It almost seems that when a new month comes along, it brings another new poker magazine to the newsstand racks. As I perused my local bookstore this last week, sure enough there was a new treat for poker aficionados called "Poker Life". What I found after I picked up the first issue was a impressive looking but occasionally puzzling new entry into the poker magazine sweepstakes.
The premiere issue of "Poker Life" has the visage of Phil Ivey, in full kill-stare at the table mode, coming at you from the cover (alongside a smaller box shot of model Joanna Krupa, touting her photo spread in the magazine). It is a quarterly magazine that is available for the more than reasonable price of $4.99 US ($6.99 Canadian) and seems to bring some very impressive names to the table. By looking through the advertising can you pick this factor up.
The advertising was one of the first things that leapt out at me. The magazine overall is excellently done, with glossy pages and full color across the board from advertising to photography. While there are the usual suspects for advertising in a poker magazine (online poker rooms, sports books, etc.), there were some advertisements that truly surprised me. Alongside advertising for the usual suspects were other companies such as Versace and Ernst Benz watches and an advertisement regarding the new development from billionaire entrepreneur Donald Trump going up in Las Vegas. In fact, I began to think that The Donald has more than just a passing interest in this magazine as he had FOUR full page ads there (for his new cologne, the Trump Marina and the upcoming Trump Classic poker tournament to be held in late November).
After all of that, though, this IS a poker magazine and the stories they presented were very appropriate for the first issue. Other than the cover story on Ivey (well-done, actually following him into the Big Game at Bobby's Room at the Bellagio), "Poker Life" doesn't violate the Brunson Rule (if it is your first issue, you must have an interview with Doyle Brunson!) in a nice interview. There are also stories about the Hendon Mob, actress Mimi Rogers and tennis champion and burgeoning poker professional Yevgeny Kafelnikov that are nicely done as well.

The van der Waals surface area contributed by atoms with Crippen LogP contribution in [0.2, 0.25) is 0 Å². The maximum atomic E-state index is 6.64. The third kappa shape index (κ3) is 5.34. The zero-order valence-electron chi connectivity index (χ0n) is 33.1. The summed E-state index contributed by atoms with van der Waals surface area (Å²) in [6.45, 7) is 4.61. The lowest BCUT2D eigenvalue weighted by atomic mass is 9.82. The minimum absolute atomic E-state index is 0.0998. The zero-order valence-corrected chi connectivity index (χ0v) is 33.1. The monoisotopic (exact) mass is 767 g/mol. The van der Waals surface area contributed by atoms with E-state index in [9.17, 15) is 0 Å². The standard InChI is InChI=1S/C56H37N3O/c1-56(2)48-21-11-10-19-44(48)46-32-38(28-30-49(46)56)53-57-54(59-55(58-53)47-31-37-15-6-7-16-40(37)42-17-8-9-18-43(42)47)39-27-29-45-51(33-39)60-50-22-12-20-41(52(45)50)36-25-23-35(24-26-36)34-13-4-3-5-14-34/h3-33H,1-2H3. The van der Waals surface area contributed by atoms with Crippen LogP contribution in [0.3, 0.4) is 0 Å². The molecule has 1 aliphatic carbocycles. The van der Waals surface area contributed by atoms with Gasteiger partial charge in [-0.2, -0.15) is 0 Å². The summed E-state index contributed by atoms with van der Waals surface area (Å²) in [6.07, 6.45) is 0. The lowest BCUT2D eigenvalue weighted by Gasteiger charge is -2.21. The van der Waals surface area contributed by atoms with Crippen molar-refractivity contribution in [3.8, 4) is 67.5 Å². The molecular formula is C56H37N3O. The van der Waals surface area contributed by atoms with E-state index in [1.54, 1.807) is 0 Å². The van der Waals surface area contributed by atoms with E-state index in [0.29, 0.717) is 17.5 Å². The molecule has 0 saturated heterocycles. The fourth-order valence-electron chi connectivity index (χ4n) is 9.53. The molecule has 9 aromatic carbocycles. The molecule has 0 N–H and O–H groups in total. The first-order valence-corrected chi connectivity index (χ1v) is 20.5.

While these were great parts of the magazine, there were some questionable areas though. One feature article was on the ten greatest boxers of all time. While the magazine went straight to the man who would be the expert on such an area in Bert Sugar (the legendary boxing writer and announcer), the article seemed to be a little out of place in a poker magazine. The article, however, was excellent and provided some surprises that I didn't expect (Ali only in seventh! And no mention of Mike Tyson!). It was just an odd choice to show up in a poker magazine.
There were a couple of other occurrences of that "what is this doing here?" thought that came across while I read the first issue. A review of the BMW M5 and a section called "Vices" that concentrated on cigars, bourbon and steakhouses of Las Vegas (definitely things that would fall into this category!) were a couple that made me scratch my head. However, if you're calling your magazine "Poker Life", then I guess that it isn't a stretch to include these things between your covers.
Instead of these things, perhaps the editors could have brought some more poker instead. There was no tournament coverage (except for a three page photo spread of celebrities competing at the WPT Invitational from February of this year) and, save for a short segment called "The Outs", no strategy sessions. The magazine does attempt to be a worldwide publication though, as it looks at poker rooms from Las Vegas to Atlantic City to Monte Carlo and does contain a schedule of tournament action spanning the globe over the next three months, down to the daily tournaments offered in Las Vegas.
Overall, "Poker Life" is a perplexing magazine. With only four issues per year, trying to identify what their goals are is perhaps the largest piece of the puzzle. While the magazine has the look of a high class magazine (oddly enough, think of a fashion magazine), for those that are looking for a hard core poker strategy magazine they will be disappointed. For those that are looking for the latest recaps of the World Series of Poker Circuit or the World Poker Tour, that isn't going to be here either. But if you are a casual fan, looking for well written interviews on players and an idea what your life might be like if you lived like a high roller, then "Poker Life" might just give you a taste of it. As a solid poker magazine, though, I would have to say pass on it.
Ed note: Live your 'poker life' on your couch...while playing at Ultimate Bet .